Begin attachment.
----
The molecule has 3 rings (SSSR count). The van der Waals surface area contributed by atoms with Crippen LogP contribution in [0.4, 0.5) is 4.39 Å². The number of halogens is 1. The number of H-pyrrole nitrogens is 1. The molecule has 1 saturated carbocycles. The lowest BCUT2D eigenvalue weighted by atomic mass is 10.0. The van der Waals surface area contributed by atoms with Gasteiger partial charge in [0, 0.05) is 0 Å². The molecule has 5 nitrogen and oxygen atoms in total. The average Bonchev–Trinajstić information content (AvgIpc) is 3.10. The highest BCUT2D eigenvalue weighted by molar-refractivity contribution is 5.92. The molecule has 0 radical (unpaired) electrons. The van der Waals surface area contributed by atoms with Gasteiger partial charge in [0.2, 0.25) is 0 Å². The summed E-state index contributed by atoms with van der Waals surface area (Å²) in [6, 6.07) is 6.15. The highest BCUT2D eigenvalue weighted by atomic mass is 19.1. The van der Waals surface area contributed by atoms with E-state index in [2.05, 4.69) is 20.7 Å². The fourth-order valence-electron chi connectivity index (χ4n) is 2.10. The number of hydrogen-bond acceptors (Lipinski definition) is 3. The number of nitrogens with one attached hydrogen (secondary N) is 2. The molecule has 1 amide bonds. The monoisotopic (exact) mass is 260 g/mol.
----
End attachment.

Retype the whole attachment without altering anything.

The molecule has 3 rings (SSSR count). The van der Waals surface area contributed by atoms with Crippen LogP contribution in [0.4, 0.5) is 4.39 Å². The number of halogens is 1. The number of H-pyrrole nitrogens is 1. The molecule has 1 saturated carbocycles. The lowest BCUT2D eigenvalue weighted by atomic mass is 10.0. The van der Waals surface area contributed by atoms with Gasteiger partial charge in [0, 0.05) is 0 Å². The molecule has 5 nitrogen and oxygen atoms in total. The average Bonchev–Trinajstić information content (AvgIpc) is 3.10. The highest BCUT2D eigenvalue weighted by molar-refractivity contribution is 5.92. The molecule has 0 radical (unpaired) electrons. The van der Waals surface area contributed by atoms with Gasteiger partial charge in [0.2, 0.25) is 0 Å². The summed E-state index contributed by atoms with van der Waals surface area (Å²) in [6, 6.07) is 6.15. The highest BCUT2D eigenvalue weighted by atomic mass is 19.1. The van der Waals surface area contributed by atoms with E-state index in [2.05, 4.69) is 20.7 Å². The fourth-order valence-electron chi connectivity index (χ4n) is 2.10. The number of hydrogen-bond acceptors (Lipinski definition) is 3. The number of nitrogens with one attached hydrogen (secondary N) is 2. The molecule has 1 amide bonds. The monoisotopic (exact) mass is 260 g/mol.